One of the biggest problems building anything online is it’s lonely. It’s easy to get in your own head and tell yourself it doesn’t work. This is how it was for me. It’s a miracle I kept going after years of no progress.

When we go it alone we eventually reach a point of frustration. For some it takes a year, for others it takes 7 days haha.

At around the 5 year mark I joined a group of other creators. It supercharged my results. I got out of my head and started presenting my problems to the group.

Turned out my problems weren’t unique.

As a group we solved our biggest challenges with writing and running online businesses. We shared best practices too.

On the hard days, when I felt like giving up, I told the group. They talked me off the ledge.

The lesson here is to join a group of like-minded people. Build on the internet together. Share what works and what doesn’t. Because if you don’t, I can almost guarantee you’ll get frustrated and give up. Sad but true.

Not all groups are equal

Most groups suck.

Wait, what?! Yep. They’re full of amateurs who are nothing more than fortunetellers.

“I made 55 more cents on my article because it said ‘yeah!’”

They have no freaking clue what they’re talking about. Many groups online focused on social media are even worse. They like each other’s posts. They spend the whole day commenting on stuff.

As a result they never make any money. Bad strategies are bad strategies.

It’s one reason I prefer paid masterminds. The entry fee gets rid of all the non-serious people. And it attracts people who are patient, and not looking for growth hacks that spray bright yellow piss in your face.

Nothing beats being around people with a similar goal.

Chase obsession while holding a rubber ducky

(Not sure about the rubber ducky. I’m holding one my daughter just handed me. Sorry.)

People who win on the internet are obsessed. Not with success, but with a topic or idea. They can’t stop thinking about it.

They write or talk about it because they’re doing it anyway. It doesn’t feel like work. On their days off they’re still surrounded by their obsession.

They seem weird, a little cultish. Most people don’t understand them. And the people who do are all they need to win online.

Obsession over everything.

Don’t be afraid to sell something

“Ya bloody sell out, Denning!”

That’s a comment I got when I sold my first digital product. I didn’t want to be salesy or one of those internet marketing gurus. The thought of clickbait scared me because I didn’t want to be “that guy.”

Eventually I learned to change my mind.

If you develop a skill there’s no reason you can’t make money from it. What you build online should become a side income. And if you do it for long enough it should become your full-time gig.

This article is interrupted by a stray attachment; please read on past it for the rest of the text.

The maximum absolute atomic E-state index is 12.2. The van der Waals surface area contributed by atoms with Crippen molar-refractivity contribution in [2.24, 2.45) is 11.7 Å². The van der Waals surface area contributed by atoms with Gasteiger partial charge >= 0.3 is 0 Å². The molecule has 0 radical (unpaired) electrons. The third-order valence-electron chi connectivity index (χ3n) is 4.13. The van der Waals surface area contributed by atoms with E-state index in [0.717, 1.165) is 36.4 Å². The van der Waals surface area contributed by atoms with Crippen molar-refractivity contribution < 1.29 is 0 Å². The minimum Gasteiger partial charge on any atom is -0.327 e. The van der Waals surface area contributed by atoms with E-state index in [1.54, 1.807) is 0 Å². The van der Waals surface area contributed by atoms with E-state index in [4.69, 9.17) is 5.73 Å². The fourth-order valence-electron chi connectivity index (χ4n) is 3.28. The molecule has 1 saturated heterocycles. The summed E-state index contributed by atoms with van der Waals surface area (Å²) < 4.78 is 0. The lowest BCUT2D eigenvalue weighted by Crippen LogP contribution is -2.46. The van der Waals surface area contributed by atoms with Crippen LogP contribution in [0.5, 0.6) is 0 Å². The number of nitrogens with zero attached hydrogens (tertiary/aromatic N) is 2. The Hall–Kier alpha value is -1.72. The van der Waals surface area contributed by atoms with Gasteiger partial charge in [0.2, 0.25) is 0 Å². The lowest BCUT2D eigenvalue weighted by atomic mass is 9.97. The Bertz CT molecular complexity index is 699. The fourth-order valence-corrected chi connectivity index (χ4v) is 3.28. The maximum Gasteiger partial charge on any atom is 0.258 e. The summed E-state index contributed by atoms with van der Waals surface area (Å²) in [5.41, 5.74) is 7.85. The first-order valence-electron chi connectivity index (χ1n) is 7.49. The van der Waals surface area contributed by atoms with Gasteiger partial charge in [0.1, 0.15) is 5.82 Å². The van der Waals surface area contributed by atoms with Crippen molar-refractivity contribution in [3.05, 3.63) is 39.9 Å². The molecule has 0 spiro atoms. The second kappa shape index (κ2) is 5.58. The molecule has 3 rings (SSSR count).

We sell our skills to an employer for a salary. Why can’t we sell our skills to the internet and get paid? It’s the same damn thing.

The people who talk you out of charging money for something are just pissed off because they’re not doing it. Or they’re jealous.

Your skills have value. Your content has value. You can charge for it.

Ignore people with a scarcity mindset.

There’s only one path and it may piss you off

Let’s finish here.

I got a weird DM yesterday. “Hey, can I earn a living and write online without social media?”

I don’t think you can unless you’ve got venture capital money to blow on Zuckerberg ads or a trust fund. Otherwise you need people’s attention.

Using social media can feel stressful. There’s this weird desire to try and keep up. It feels like you have to chase trends and have some superhuman output.

And you can feel like you’re a monkey performing street tricks in Thailand to get dollar bills thrown at your feet and be ever more impressive than the last trick. A fear of judgement might be part of it too.

Don’t get me started on bosses. You may feel if your boss sees what you’re building online, they’ll fire you.

Boss: “Traitor!”

Then there’s the “I’m average and have nothing interesting to talk about.” Yes you do. People freaking love average. Almost all internet success is based on writing.

Tweets? Writing.

Threads? Writing.

Newsletters? Writing.

Blog posts? Writing.

Cold emails? Writing.

Social media captions? Writing.

Landing pages? Writing.

Product descriptions? Writing.

Course modules? Writing.

Client communications? Writing.

Customer resources? Writing.

Ads of any form? Starts with writing.

YouTube videos? Done best with written scripts.

Instaglam reels and TikToks? Like reading well-written tweets.

Images on Instaglam? Usually designed from a well-written quote or saying.

Any other form of online marketing, advertising, or entertainment? Starts with writing. Everything that your audience, customers, and network see starts with writing — Dan Koe

You can’t escape writing. And you don’t want to because writing makes you a better thinker and talker.

To win on the internet, start writing daily (even if you’re average).